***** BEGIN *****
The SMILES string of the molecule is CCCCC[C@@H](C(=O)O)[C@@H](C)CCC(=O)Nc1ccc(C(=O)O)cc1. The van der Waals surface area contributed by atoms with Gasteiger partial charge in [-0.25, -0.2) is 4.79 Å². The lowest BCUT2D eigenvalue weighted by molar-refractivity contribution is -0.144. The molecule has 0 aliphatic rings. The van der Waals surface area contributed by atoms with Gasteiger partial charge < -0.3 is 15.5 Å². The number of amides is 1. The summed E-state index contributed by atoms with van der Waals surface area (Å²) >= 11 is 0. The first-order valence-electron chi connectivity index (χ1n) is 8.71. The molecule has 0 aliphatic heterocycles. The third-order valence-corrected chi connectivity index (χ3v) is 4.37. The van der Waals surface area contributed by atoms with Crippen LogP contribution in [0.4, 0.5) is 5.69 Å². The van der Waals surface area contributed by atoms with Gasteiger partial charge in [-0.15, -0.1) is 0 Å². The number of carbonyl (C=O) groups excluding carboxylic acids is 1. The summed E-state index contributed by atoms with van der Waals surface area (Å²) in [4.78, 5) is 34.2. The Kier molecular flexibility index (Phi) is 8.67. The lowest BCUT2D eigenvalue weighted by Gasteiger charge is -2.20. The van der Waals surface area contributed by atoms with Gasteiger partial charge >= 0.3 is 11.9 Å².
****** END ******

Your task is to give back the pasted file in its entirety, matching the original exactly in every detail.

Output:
The SMILES string of the molecule is CCCCC[C@@H](C(=O)O)[C@@H](C)CCC(=O)Nc1ccc(C(=O)O)cc1. The van der Waals surface area contributed by atoms with Gasteiger partial charge in [-0.25, -0.2) is 4.79 Å². The lowest BCUT2D eigenvalue weighted by molar-refractivity contribution is -0.144. The molecule has 0 aliphatic rings. The van der Waals surface area contributed by atoms with Gasteiger partial charge < -0.3 is 15.5 Å². The number of amides is 1. The summed E-state index contributed by atoms with van der Waals surface area (Å²) >= 11 is 0. The first-order valence-electron chi connectivity index (χ1n) is 8.71. The molecule has 0 aliphatic heterocycles. The third-order valence-corrected chi connectivity index (χ3v) is 4.37. The van der Waals surface area contributed by atoms with Crippen LogP contribution in [0.4, 0.5) is 5.69 Å². The van der Waals surface area contributed by atoms with Gasteiger partial charge in [-0.15, -0.1) is 0 Å². The number of carbonyl (C=O) groups excluding carboxylic acids is 1. The summed E-state index contributed by atoms with van der Waals surface area (Å²) in [4.78, 5) is 34.2. The Kier molecular flexibility index (Phi) is 8.67. The lowest BCUT2D eigenvalue weighted by Gasteiger charge is -2.20. The van der Waals surface area contributed by atoms with Gasteiger partial charge >= 0.3 is 11.9 Å².